Historic house museums aren’t just for Early American revolutionaries, pioneer settlers or Victorians any more. Yes, as appreciation for mid-20th century architecture has grown, so has the number of historic house museums. Kate and I have been working for several weeks to research and prepare what we believe is the first conclusive list of mid-century and modern historic house museums that you can visit and see. In the USA. In your Chevrolet, even.
Our list includes 59 mid century and modern house museums. A number of these are iconic, architect-designed “mid-century modern” masterpiece houses. But we also were somewhat liberal in including other early- and mid-20th historic houses that played key roles in the evolution of mid century residential architecture and the “modern” way we still live today. There are quite a few houses by Frank Lloyd Wright that fall into our “extremely influential” but not really “mid-century” category, for example.
Houses generally become “historic” for one of two reasons (or both): (1) Their architecture is special, or (2) Someone historic lived there. Reflecting this, the houses in our roundup are there for a variety of reasons — and we believe this diversity helps illuminate the story of mid-century America. In addition to the houses that are important examples of mid century and modern residential architecture, our list includes celebrity houses where Elvis, Sinatra, and Louis Armstrong lived… a number of “biographical” houses including from Russel Wright, Georgia O’Keefe, and Jackson Pollock and Louise Krasner… There are two presidential estates… and we dug and dug and dug to find two Lustron houses open to the public! We take the research all the way to one “post modern” house, a 1982 design by Frank Gehry. Don’t be harassing us, please, if you don’t like the way we sliced and diced the list; be nice; we were trying to show the love for 20th century modern and modern-esque houses that haven’t quite made it onto others’ formal lists yet. Also, we started to get cross-eyed after a while of hashing what’s “in” the list and “what’s out”. We kinda wanted to be done already.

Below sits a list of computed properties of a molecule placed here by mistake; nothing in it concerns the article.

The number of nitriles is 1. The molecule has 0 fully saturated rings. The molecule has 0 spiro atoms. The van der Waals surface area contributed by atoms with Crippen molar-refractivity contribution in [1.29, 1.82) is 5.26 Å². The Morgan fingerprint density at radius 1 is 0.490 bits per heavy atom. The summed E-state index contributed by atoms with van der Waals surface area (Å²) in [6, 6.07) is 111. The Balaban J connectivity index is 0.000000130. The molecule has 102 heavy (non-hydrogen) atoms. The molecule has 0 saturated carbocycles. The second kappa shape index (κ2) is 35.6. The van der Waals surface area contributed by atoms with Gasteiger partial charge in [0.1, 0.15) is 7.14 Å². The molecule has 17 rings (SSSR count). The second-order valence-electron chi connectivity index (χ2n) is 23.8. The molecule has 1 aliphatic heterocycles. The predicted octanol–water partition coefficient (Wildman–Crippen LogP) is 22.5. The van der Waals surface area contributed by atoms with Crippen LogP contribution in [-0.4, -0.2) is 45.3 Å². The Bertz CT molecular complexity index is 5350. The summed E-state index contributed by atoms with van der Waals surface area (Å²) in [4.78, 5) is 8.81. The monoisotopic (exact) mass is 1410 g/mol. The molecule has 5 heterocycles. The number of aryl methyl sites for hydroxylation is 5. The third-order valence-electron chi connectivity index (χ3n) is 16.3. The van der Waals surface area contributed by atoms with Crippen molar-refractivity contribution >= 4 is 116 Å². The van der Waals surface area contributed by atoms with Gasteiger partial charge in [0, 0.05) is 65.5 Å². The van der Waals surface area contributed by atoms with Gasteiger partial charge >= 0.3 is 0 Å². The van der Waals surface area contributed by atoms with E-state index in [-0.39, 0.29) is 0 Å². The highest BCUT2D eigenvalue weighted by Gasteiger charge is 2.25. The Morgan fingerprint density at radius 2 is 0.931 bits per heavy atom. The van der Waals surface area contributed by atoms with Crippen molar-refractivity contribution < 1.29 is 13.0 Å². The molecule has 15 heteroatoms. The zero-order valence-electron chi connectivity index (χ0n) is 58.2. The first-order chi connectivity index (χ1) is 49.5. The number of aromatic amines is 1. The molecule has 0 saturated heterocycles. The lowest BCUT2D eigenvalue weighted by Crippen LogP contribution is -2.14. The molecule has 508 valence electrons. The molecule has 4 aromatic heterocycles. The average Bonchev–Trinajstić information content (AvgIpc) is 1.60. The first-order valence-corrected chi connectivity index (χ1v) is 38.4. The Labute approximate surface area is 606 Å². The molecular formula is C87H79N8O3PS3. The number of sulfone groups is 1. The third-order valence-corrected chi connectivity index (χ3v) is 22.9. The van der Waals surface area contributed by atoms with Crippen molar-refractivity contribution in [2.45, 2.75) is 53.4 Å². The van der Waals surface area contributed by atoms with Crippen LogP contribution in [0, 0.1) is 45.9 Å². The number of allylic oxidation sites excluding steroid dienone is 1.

Readers, did we miss any mid century or modern historic house museums?
If so, please let us know!
If so, please let us know!
In all cases, the houses had to be open for tours. Some are open all the time. Some require reservations. So call ahead. Our map is interactive — hover over any of the dots to see the name and year of the house. Click on the dot to get to either the house’s website or, if we’ve written about the house, the link will take you to our story. With our stories, we always try to get lots of great photos — more than you are likely to see on the house’s website.